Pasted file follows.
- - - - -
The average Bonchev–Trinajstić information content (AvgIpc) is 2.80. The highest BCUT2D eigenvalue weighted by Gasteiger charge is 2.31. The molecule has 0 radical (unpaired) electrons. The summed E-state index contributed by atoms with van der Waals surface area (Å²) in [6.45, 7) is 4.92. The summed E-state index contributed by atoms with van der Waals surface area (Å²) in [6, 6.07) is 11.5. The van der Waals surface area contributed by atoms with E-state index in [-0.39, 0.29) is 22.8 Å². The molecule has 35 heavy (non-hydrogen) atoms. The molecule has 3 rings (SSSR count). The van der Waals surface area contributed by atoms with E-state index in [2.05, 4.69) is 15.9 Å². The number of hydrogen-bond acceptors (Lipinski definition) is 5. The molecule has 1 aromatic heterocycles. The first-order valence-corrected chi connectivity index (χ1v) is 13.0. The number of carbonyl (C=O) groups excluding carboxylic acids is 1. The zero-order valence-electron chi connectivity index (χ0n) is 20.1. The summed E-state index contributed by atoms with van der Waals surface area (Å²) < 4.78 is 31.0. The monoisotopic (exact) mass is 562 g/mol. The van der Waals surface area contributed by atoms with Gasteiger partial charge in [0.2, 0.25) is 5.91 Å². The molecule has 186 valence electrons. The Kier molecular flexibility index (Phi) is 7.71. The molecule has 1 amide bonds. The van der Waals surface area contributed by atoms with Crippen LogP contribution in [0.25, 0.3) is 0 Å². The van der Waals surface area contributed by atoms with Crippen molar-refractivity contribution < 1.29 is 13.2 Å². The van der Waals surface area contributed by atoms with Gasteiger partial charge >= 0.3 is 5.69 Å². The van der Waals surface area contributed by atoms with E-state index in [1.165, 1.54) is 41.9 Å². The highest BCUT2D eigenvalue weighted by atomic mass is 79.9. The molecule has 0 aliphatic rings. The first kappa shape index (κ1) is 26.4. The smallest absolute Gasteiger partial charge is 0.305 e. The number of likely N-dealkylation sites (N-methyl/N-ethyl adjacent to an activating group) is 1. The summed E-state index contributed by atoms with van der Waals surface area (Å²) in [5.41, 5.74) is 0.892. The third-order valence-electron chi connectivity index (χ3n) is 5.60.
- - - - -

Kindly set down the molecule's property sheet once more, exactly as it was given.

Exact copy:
The average Bonchev–Trinajstić information content (AvgIpc) is 2.80. The highest BCUT2D eigenvalue weighted by Gasteiger charge is 2.31. The molecule has 0 radical (unpaired) electrons. The summed E-state index contributed by atoms with van der Waals surface area (Å²) in [6.45, 7) is 4.92. The summed E-state index contributed by atoms with van der Waals surface area (Å²) in [6, 6.07) is 11.5. The van der Waals surface area contributed by atoms with E-state index in [-0.39, 0.29) is 22.8 Å². The molecule has 35 heavy (non-hydrogen) atoms. The molecule has 3 rings (SSSR count). The van der Waals surface area contributed by atoms with E-state index in [2.05, 4.69) is 15.9 Å². The number of hydrogen-bond acceptors (Lipinski definition) is 5. The molecule has 1 aromatic heterocycles. The first-order valence-corrected chi connectivity index (χ1v) is 13.0. The number of carbonyl (C=O) groups excluding carboxylic acids is 1. The zero-order valence-electron chi connectivity index (χ0n) is 20.1. The summed E-state index contributed by atoms with van der Waals surface area (Å²) < 4.78 is 31.0. The monoisotopic (exact) mass is 562 g/mol. The van der Waals surface area contributed by atoms with Gasteiger partial charge in [0.2, 0.25) is 5.91 Å². The molecule has 186 valence electrons. The Kier molecular flexibility index (Phi) is 7.71. The molecule has 1 amide bonds. The van der Waals surface area contributed by atoms with Crippen LogP contribution in [0.25, 0.3) is 0 Å². The van der Waals surface area contributed by atoms with Crippen molar-refractivity contribution < 1.29 is 13.2 Å². The van der Waals surface area contributed by atoms with Gasteiger partial charge >= 0.3 is 5.69 Å². The van der Waals surface area contributed by atoms with E-state index in [1.165, 1.54) is 41.9 Å². The highest BCUT2D eigenvalue weighted by atomic mass is 79.9. The molecule has 0 aliphatic rings. The first kappa shape index (κ1) is 26.4. The smallest absolute Gasteiger partial charge is 0.305 e. The number of likely N-dealkylation sites (N-methyl/N-ethyl adjacent to an activating group) is 1. The summed E-state index contributed by atoms with van der Waals surface area (Å²) in [5.41, 5.74) is 0.892. The third-order valence-electron chi connectivity index (χ3n) is 5.60.